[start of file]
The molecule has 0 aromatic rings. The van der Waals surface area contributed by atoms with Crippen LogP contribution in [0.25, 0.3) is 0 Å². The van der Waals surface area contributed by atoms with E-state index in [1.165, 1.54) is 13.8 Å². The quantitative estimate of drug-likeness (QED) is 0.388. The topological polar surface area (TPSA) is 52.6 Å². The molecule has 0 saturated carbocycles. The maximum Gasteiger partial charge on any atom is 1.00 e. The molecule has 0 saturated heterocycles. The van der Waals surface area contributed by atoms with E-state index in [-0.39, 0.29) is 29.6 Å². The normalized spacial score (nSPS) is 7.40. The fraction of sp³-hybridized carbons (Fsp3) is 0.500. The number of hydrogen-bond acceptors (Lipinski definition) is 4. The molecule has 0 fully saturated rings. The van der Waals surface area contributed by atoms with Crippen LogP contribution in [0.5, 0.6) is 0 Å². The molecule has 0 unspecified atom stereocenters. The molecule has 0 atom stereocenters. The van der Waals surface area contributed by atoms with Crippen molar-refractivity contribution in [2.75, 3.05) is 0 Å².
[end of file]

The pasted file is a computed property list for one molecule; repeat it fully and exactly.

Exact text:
The molecule has 0 aromatic rings. The van der Waals surface area contributed by atoms with Crippen LogP contribution in [0.25, 0.3) is 0 Å². The van der Waals surface area contributed by atoms with E-state index in [1.165, 1.54) is 13.8 Å². The quantitative estimate of drug-likeness (QED) is 0.388. The topological polar surface area (TPSA) is 52.6 Å². The molecule has 0 saturated carbocycles. The maximum Gasteiger partial charge on any atom is 1.00 e. The molecule has 0 saturated heterocycles. The van der Waals surface area contributed by atoms with E-state index in [-0.39, 0.29) is 29.6 Å². The normalized spacial score (nSPS) is 7.40. The fraction of sp³-hybridized carbons (Fsp3) is 0.500. The number of hydrogen-bond acceptors (Lipinski definition) is 4. The molecule has 0 fully saturated rings. The van der Waals surface area contributed by atoms with Crippen LogP contribution in [0.5, 0.6) is 0 Å². The molecule has 0 unspecified atom stereocenters. The molecule has 0 atom stereocenters. The van der Waals surface area contributed by atoms with Crippen molar-refractivity contribution in [2.75, 3.05) is 0 Å².